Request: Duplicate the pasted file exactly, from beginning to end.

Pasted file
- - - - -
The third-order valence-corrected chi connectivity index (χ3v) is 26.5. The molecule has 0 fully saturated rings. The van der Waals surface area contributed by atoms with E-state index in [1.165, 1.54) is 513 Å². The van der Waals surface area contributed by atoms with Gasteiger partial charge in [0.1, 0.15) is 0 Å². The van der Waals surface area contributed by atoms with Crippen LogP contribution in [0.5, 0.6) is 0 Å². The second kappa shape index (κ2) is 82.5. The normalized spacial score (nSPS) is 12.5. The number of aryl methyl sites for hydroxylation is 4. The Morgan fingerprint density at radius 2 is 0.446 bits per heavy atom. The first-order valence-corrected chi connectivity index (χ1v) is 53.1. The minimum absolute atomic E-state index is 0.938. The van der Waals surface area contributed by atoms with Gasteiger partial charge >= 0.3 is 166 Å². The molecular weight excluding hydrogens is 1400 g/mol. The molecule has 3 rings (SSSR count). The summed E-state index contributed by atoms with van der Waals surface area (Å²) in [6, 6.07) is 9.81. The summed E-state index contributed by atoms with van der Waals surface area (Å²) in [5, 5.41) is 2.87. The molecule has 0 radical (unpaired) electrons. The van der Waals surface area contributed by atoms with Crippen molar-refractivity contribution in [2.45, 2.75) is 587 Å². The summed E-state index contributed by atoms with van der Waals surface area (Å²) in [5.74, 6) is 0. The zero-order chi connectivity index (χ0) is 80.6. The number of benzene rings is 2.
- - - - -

The third-order valence-corrected chi connectivity index (χ3v) is 26.5. The molecule has 0 fully saturated rings. The van der Waals surface area contributed by atoms with E-state index in [1.165, 1.54) is 513 Å². The van der Waals surface area contributed by atoms with Gasteiger partial charge in [0.1, 0.15) is 0 Å². The van der Waals surface area contributed by atoms with Crippen LogP contribution in [0.5, 0.6) is 0 Å². The second kappa shape index (κ2) is 82.5. The normalized spacial score (nSPS) is 12.5. The number of aryl methyl sites for hydroxylation is 4. The Morgan fingerprint density at radius 2 is 0.446 bits per heavy atom. The first-order valence-corrected chi connectivity index (χ1v) is 53.1. The minimum absolute atomic E-state index is 0.938. The van der Waals surface area contributed by atoms with Gasteiger partial charge >= 0.3 is 166 Å². The molecular weight excluding hydrogens is 1400 g/mol. The molecule has 3 rings (SSSR count). The summed E-state index contributed by atoms with van der Waals surface area (Å²) in [6, 6.07) is 9.81. The summed E-state index contributed by atoms with van der Waals surface area (Å²) in [5, 5.41) is 2.87. The molecule has 0 radical (unpaired) electrons. The van der Waals surface area contributed by atoms with Crippen molar-refractivity contribution in [2.45, 2.75) is 587 Å². The summed E-state index contributed by atoms with van der Waals surface area (Å²) in [5.74, 6) is 0. The zero-order chi connectivity index (χ0) is 80.6. The number of benzene rings is 2.